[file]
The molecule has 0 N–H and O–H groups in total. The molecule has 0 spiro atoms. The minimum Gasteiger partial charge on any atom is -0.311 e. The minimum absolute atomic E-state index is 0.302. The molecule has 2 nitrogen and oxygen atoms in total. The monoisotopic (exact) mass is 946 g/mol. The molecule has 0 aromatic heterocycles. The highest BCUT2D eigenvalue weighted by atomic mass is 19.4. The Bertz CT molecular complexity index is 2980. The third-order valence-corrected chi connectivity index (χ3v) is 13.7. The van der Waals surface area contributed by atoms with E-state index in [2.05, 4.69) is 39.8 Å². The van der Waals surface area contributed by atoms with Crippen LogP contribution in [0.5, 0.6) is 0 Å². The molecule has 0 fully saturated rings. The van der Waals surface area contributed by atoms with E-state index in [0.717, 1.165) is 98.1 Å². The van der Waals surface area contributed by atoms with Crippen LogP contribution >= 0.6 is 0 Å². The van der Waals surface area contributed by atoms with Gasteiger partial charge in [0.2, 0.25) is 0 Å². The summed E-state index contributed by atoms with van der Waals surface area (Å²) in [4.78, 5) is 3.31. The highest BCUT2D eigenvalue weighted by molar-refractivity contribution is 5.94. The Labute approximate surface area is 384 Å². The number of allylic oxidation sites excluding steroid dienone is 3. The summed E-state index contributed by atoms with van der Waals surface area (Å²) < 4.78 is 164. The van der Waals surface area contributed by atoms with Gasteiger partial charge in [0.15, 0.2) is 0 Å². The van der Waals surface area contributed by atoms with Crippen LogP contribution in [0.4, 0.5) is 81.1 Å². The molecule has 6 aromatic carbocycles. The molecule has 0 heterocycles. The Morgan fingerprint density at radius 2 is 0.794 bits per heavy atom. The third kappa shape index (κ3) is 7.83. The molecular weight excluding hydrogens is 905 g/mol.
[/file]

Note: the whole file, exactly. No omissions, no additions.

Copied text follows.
The molecule has 0 N–H and O–H groups in total. The molecule has 0 spiro atoms. The minimum Gasteiger partial charge on any atom is -0.311 e. The minimum absolute atomic E-state index is 0.302. The molecule has 2 nitrogen and oxygen atoms in total. The monoisotopic (exact) mass is 946 g/mol. The molecule has 0 aromatic heterocycles. The highest BCUT2D eigenvalue weighted by atomic mass is 19.4. The Bertz CT molecular complexity index is 2980. The third-order valence-corrected chi connectivity index (χ3v) is 13.7. The van der Waals surface area contributed by atoms with E-state index in [2.05, 4.69) is 39.8 Å². The van der Waals surface area contributed by atoms with Crippen LogP contribution in [0.5, 0.6) is 0 Å². The molecule has 0 fully saturated rings. The van der Waals surface area contributed by atoms with E-state index in [0.717, 1.165) is 98.1 Å². The van der Waals surface area contributed by atoms with Crippen LogP contribution >= 0.6 is 0 Å². The van der Waals surface area contributed by atoms with Gasteiger partial charge in [0.2, 0.25) is 0 Å². The summed E-state index contributed by atoms with van der Waals surface area (Å²) in [4.78, 5) is 3.31. The highest BCUT2D eigenvalue weighted by molar-refractivity contribution is 5.94. The Labute approximate surface area is 384 Å². The number of allylic oxidation sites excluding steroid dienone is 3. The summed E-state index contributed by atoms with van der Waals surface area (Å²) < 4.78 is 164. The van der Waals surface area contributed by atoms with Gasteiger partial charge in [0.15, 0.2) is 0 Å². The van der Waals surface area contributed by atoms with Crippen LogP contribution in [0.4, 0.5) is 81.1 Å². The molecule has 6 aromatic carbocycles. The molecule has 0 heterocycles. The Morgan fingerprint density at radius 2 is 0.794 bits per heavy atom. The third kappa shape index (κ3) is 7.83. The molecular weight excluding hydrogens is 905 g/mol.